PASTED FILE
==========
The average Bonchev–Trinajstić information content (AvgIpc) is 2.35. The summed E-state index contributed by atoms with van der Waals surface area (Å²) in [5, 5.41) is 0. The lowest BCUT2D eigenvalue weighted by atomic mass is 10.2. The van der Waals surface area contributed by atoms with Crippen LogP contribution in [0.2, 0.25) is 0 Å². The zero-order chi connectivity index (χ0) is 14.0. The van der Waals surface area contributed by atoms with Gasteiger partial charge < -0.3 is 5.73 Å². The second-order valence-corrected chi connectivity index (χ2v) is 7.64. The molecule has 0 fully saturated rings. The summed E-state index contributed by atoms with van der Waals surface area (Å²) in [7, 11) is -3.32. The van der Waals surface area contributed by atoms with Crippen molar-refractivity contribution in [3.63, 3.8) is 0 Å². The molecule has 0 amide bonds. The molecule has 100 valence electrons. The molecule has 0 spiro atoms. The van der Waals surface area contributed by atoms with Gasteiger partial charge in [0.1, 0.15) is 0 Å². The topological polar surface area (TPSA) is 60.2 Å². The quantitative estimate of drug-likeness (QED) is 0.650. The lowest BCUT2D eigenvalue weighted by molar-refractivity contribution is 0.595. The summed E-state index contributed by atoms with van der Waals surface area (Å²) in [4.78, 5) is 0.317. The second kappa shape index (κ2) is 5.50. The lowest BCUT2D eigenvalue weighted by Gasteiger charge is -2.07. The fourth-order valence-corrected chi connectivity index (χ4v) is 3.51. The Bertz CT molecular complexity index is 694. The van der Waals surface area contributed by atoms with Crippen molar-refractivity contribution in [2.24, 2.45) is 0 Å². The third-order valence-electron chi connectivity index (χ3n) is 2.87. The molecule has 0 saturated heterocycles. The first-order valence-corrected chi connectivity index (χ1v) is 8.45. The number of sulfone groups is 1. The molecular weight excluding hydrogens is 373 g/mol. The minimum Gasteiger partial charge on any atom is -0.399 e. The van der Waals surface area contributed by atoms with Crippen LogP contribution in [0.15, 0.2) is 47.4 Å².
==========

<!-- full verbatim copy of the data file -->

The average Bonchev–Trinajstić information content (AvgIpc) is 2.35. The summed E-state index contributed by atoms with van der Waals surface area (Å²) in [5, 5.41) is 0. The lowest BCUT2D eigenvalue weighted by atomic mass is 10.2. The van der Waals surface area contributed by atoms with Crippen LogP contribution in [0.2, 0.25) is 0 Å². The zero-order chi connectivity index (χ0) is 14.0. The van der Waals surface area contributed by atoms with Gasteiger partial charge < -0.3 is 5.73 Å². The second-order valence-corrected chi connectivity index (χ2v) is 7.64. The molecule has 0 fully saturated rings. The summed E-state index contributed by atoms with van der Waals surface area (Å²) in [7, 11) is -3.32. The van der Waals surface area contributed by atoms with Crippen molar-refractivity contribution in [3.63, 3.8) is 0 Å². The molecule has 0 amide bonds. The molecule has 100 valence electrons. The molecule has 0 spiro atoms. The van der Waals surface area contributed by atoms with Gasteiger partial charge in [0.1, 0.15) is 0 Å². The topological polar surface area (TPSA) is 60.2 Å². The quantitative estimate of drug-likeness (QED) is 0.650. The lowest BCUT2D eigenvalue weighted by molar-refractivity contribution is 0.595. The summed E-state index contributed by atoms with van der Waals surface area (Å²) in [4.78, 5) is 0.317. The second kappa shape index (κ2) is 5.50. The lowest BCUT2D eigenvalue weighted by Gasteiger charge is -2.07. The fourth-order valence-corrected chi connectivity index (χ4v) is 3.51. The Bertz CT molecular complexity index is 694. The van der Waals surface area contributed by atoms with Crippen molar-refractivity contribution in [2.24, 2.45) is 0 Å². The third-order valence-electron chi connectivity index (χ3n) is 2.87. The molecule has 0 saturated heterocycles. The first-order valence-corrected chi connectivity index (χ1v) is 8.45. The number of sulfone groups is 1. The molecular weight excluding hydrogens is 373 g/mol. The minimum Gasteiger partial charge on any atom is -0.399 e. The van der Waals surface area contributed by atoms with Crippen LogP contribution in [0.15, 0.2) is 47.4 Å².